By Jerry Markon and Timothy Dwyer
Washington Post Staff Writers
Wednesday, March 8, 2006
The courtroom was silent, the jurors somber, as a prosecutor yesterday relived a great national tragedy. Yet in a corner of the room, one man smiled.
The final moments of American Airlines Flight 11, which crashed into the World Trade Center on Sept. 11, 2001, were on display in U.S. District Court in Alexandria. Assistant U.S. Attorney David Raskin said flight attendants reported the emergency as attackers took over the cabin. He recalled the chilling tones of lead hijacker Mohamed Atta in a message inadvertently broadcast to air traffic control: "We have some planes."
The moment Raskin described the plane hitting the tower, Zacarias Moussaoui nodded, a smile creasing his lips. As he left the courtroom, where jurors will determine whether he lives or dies for his role in the attacks of that day, he pumped his fist and shouted, "God curse America!"
The scenes from the worst terrorist attack in U.S. history were familiar to many Americans, yet they held a special resonance, because it was the first time they were unveiled in a court of law. Moussaoui, 37, is the only person convicted in the United States in connection with the attacks. Yesterday was the first full day of testimony in his death penalty trial.
It was a day of strong emotions all around as jurors and relatives of the victims saw pictures of the 19 hijackers flashed on television screens and heard in vast detail about how they prepared to use four captive airplanes as missiles.
"Whoa!" Rosemary Dillard, whose husband, Eddie, died on the flight that hit the Pentagon, exclaimed outside the courtroom later. She and other family members, who sat a few feet from Moussaoui, called it the most chilling and detailed account of the hijackings they had yet heard.
"I think the prosecutors had to do that. We had to relive it again to make a point about what this is all about," Dillard said. "We had to make a point to all terrorists."
Moussaoui seemed unfazed by it all, smiling at some moments and silently stroking his beard at others. At one point, he spoke along in Arabic as prosecutors played a tape of Osama bin Laden praising the hijackers.
A few rows away sat Moussaoui's mother, Aicha el-Wafi, who said she hardly recognized her son and called him "too fat and too lethargic." El-Wafi, who flew in from France for the trial's first few days, said Moussaoui is "mad at me" because she has spoken to his attorneys, with whom her son does not speak. She added that "the United States needs a guilty man. They made a scapegoat of him, but on his own agreement."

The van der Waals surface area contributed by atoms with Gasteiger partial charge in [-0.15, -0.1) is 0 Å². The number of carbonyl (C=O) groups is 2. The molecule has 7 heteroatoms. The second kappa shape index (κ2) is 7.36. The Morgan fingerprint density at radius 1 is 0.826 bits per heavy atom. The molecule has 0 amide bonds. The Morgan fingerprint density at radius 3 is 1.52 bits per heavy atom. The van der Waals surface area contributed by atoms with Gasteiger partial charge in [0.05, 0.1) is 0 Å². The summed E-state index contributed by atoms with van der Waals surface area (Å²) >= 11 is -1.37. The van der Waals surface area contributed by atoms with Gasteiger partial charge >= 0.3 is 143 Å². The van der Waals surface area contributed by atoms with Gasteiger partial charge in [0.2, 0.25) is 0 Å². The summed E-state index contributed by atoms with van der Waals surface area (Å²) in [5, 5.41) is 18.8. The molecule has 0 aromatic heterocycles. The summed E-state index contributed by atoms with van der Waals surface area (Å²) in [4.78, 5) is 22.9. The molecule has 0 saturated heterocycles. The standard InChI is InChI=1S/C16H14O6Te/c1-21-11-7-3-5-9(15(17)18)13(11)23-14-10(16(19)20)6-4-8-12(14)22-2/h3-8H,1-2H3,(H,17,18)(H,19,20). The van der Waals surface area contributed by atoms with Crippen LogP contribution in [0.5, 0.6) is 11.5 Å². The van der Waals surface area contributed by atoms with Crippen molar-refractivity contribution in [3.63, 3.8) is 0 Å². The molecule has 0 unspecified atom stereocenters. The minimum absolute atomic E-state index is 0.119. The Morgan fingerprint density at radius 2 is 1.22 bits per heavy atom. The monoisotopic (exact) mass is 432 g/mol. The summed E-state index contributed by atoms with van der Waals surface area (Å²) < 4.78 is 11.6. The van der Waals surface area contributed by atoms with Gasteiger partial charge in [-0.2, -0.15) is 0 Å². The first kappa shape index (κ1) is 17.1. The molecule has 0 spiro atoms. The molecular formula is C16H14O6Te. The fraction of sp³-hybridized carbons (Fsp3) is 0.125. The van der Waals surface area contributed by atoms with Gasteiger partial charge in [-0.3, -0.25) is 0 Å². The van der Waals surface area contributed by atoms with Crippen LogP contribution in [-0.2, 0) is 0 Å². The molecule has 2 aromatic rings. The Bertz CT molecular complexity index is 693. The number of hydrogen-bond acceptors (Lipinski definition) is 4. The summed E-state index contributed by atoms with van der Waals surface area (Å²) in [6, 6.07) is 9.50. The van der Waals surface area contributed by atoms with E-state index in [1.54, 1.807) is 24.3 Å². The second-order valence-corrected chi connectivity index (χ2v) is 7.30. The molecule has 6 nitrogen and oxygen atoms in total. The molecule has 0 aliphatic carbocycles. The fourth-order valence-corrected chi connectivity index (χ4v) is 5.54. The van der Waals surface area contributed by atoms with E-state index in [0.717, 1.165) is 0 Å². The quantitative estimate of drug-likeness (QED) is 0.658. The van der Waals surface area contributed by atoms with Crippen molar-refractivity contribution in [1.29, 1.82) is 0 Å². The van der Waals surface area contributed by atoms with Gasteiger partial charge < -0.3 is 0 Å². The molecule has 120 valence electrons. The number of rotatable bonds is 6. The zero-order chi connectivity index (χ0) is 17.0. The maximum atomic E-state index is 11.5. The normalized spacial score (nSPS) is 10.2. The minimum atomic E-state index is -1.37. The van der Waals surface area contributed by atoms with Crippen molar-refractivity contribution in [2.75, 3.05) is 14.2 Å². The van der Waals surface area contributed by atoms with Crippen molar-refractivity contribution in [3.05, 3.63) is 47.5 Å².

El-Wafi did not return to court after the lunch break yesterday and was seen scurrying down a nearby street, trying to outpace a gaggle of photographers and television cameras.
Moussaoui pleaded guilty in April to conspiring with al-Qaeda in the Sept. 11 plot. He said bin Laden had instructed him to fly an airplane into the White House, but he denied any involvement in the terrorist attacks that day.
In their opening statements Monday, prosecutors portrayed Moussaoui as a hardened terrorist operative, saying he should die because he lied to investigators when he was arrested a month before Sept. 11. If he had revealed all he knew about the plot, prosecutors contended, the attacks could have been prevented and nearly 3,000 lives could have been spared.
Defense attorneys countered that Moussaoui is bumbling and unstable, and they said he had no specific knowledge of the Sept. 11 plot. Homing in on the government's failure to prevent 9/11, they argued that investigators ignored warning signs before the attacks and likewise would have failed to act on Moussaoui's information.
Prosecutors began building their case yesterday by barely mentioning the defendant, instead laying out what they learned during the broader Sept. 11 investigation. Known as PENTTBOM, the 9/11 probe initially involved virtually the entire FBI, at least 10,000 agents, FBI agent James M. Fitzgerald testified.
Fitzgerald offered minute details of how the hijackers planned and financed the attacks while moving freely around the United States, under their own names, after they started arriving in 2000. Most of the information had emerged previously in media accounts or the report of the independent commission that investigated the 9/11 attacks.
Under cross-examination by defense attorney Edward B. MacMahon Jr., Fitzgerald acknowledged that there was no evidence of any contact between Moussaoui and the hijackers. Moussaoui's role in the plot remains unclear, and prosecutors have said they do not intend to prove his precise mission. But he took a series of actions before Sept. 11 that closely mirrored those of the hijackers, including buying two knives and taking flying lessons.
MacMahon also elicited testimony that the FBI knew in the early 1990s that al-Qaeda was sending pilots to U.S. flight schools, including the Oklahoma school where Moussaoui trained nearly a decade later. FBI special agent Michael Anticev testified that investigators thought the trained pilots would work only within bin Laden's organization.
At day's end, prosecutors triggered strong emotions from 9/11 family members by reading the same detailed account of each hijacked flight -- from the moment it pushed back from the gate until it crashed -- that Raskin did for Flight 11.
"I feel very strongly that today was a hard day, but it was a good day," Dillard said.